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Which Digital Editing Program ??

Discussion in 'Uncategorized Threads' started by roger8918, Oct 22, 2008.

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  1. roger8918

    roger8918 Member

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    I have nothing to compare with as I have used PhotoShop exclusively for many years but If you are moving to a "pro" model camera I would recommend that you consider moving up to the "pro" software also.
     
  2. BigM-Perazzi

    BigM-Perazzi Well-Known Member

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    I've been using Adobe Photoshop Elements 6.0. substantially less than a full photoshop. You can use many of the photoshop features. Also, serif photoplusx2 and any of the ACDSee stuff is adequate.

    JC
     
  3. omahasportingsupply

    omahasportingsupply TS Member

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    Photoshop Elements has most of the features, smaller price, and smaller learning curve than many professional versions. Most NORMAL people never really use all of the complex features a professional version of Photoshop offers. Many photographers/graphic artist still use a Photoshop version. IMHO Omaha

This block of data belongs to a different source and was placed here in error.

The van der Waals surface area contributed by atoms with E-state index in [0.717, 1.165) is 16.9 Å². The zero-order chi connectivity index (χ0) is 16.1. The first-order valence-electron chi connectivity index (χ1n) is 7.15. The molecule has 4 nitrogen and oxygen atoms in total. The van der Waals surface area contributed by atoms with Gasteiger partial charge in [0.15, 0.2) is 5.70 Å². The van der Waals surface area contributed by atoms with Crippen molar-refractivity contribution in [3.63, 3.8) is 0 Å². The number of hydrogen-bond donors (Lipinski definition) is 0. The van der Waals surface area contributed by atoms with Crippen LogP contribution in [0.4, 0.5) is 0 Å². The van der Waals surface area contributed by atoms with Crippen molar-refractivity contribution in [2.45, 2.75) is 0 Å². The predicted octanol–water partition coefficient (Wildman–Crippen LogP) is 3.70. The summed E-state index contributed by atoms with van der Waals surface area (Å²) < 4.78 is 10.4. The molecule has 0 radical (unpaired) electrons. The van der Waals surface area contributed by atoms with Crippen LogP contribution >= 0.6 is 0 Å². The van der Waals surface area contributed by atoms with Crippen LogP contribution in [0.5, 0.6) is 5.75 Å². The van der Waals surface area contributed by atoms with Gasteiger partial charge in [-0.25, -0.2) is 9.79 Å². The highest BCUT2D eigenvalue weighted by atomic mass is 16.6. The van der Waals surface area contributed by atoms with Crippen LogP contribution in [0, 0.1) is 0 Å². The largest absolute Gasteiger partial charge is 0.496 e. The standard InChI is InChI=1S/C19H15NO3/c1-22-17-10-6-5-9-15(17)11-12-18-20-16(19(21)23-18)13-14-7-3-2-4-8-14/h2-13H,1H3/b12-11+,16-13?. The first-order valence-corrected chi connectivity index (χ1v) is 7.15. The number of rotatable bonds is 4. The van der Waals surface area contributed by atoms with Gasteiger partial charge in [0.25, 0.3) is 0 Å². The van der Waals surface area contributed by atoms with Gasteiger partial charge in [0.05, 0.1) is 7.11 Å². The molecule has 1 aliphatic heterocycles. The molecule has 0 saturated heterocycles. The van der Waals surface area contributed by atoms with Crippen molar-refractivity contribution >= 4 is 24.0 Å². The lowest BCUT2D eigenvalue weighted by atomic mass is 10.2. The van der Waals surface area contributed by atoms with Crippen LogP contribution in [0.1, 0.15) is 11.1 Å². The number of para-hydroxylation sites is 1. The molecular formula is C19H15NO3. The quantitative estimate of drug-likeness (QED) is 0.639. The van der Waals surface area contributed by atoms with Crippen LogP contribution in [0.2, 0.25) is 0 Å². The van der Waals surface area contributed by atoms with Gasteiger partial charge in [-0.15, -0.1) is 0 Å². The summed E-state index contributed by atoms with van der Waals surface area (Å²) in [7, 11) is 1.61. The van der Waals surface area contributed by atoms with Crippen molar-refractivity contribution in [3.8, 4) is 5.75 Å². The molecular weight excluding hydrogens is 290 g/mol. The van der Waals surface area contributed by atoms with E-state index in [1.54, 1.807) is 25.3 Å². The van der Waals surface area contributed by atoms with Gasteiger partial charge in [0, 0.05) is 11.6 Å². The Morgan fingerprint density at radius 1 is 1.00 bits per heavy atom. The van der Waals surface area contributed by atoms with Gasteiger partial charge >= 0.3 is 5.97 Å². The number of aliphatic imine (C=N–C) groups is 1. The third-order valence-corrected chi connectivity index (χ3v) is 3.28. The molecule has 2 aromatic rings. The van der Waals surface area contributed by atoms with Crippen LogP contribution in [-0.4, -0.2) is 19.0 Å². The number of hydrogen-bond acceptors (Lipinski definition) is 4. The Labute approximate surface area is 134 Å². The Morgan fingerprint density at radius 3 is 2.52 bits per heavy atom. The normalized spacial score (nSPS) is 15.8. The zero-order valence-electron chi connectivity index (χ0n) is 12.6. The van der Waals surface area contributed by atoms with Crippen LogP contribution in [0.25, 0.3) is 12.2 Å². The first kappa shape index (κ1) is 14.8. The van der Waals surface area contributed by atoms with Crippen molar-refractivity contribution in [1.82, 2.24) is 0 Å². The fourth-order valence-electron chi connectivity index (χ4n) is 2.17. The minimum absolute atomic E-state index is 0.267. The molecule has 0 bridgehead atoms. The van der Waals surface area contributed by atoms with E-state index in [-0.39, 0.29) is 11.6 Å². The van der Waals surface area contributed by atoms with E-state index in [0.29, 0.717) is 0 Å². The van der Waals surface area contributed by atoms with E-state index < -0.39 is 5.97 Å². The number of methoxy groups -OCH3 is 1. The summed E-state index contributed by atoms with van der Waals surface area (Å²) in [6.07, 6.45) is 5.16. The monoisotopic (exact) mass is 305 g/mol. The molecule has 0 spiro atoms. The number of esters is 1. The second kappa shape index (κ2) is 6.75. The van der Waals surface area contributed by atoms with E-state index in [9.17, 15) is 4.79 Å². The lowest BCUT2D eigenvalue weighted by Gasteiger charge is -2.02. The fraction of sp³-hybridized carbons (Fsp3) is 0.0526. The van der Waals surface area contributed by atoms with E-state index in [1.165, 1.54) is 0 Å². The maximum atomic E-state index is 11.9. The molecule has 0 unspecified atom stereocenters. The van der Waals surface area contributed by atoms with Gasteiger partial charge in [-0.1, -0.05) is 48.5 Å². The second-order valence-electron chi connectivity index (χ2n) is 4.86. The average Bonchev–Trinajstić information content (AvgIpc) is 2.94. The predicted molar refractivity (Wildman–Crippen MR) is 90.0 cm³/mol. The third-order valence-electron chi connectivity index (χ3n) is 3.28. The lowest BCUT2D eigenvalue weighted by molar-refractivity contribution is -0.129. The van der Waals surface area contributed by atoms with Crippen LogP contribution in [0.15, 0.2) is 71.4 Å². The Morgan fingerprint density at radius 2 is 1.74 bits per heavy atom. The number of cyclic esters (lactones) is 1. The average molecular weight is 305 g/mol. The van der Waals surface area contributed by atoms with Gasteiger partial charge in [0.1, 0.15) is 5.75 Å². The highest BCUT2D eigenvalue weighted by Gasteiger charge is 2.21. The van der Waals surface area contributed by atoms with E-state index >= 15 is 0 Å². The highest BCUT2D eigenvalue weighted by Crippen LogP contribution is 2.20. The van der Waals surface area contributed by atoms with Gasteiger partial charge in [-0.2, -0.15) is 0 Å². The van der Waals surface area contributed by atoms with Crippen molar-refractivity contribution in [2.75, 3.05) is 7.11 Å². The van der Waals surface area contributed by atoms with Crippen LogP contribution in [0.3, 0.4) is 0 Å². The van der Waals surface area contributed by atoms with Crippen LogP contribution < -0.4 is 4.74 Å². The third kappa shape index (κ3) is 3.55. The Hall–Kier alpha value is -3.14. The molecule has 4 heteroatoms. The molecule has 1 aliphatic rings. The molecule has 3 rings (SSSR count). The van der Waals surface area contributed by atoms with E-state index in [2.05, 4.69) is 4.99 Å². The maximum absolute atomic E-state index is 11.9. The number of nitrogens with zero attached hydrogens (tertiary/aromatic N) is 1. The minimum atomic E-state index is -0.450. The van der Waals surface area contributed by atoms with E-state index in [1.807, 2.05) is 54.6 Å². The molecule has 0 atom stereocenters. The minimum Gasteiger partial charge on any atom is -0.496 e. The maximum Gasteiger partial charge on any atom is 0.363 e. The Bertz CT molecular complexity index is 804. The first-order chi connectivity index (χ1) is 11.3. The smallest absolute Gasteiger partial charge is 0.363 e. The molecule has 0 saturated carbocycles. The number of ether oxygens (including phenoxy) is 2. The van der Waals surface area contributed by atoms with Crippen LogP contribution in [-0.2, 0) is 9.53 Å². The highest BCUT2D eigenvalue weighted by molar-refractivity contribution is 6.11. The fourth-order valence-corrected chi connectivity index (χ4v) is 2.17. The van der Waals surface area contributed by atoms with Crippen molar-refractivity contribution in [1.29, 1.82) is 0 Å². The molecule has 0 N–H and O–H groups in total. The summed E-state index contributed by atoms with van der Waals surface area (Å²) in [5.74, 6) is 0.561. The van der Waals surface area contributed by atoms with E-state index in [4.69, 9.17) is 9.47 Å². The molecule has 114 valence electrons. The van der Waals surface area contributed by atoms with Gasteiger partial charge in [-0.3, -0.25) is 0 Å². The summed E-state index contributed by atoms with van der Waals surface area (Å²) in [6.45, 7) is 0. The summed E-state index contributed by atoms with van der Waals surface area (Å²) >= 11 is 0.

4. chuckles

    chuckles Member

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    It really does depend on how far you want to take your photo manipulation,,,I use both DSLR and a couple of Point & Shoots and I have Adobe PS Elements but for just simple photo enhancement I use the standard photo programs that come bundled with Windows, it is more than adequate.

    It is not as much the camera as it is your creativity that will ultimately decide your needs.

    I do a lot of slide shows and Windows is fine for that as much as cropping, color balance, saturation, red eye, balance goes...

    I also do a lot of Collage work where cut and paste, feathering and color dithering is useful, again Windows simple program....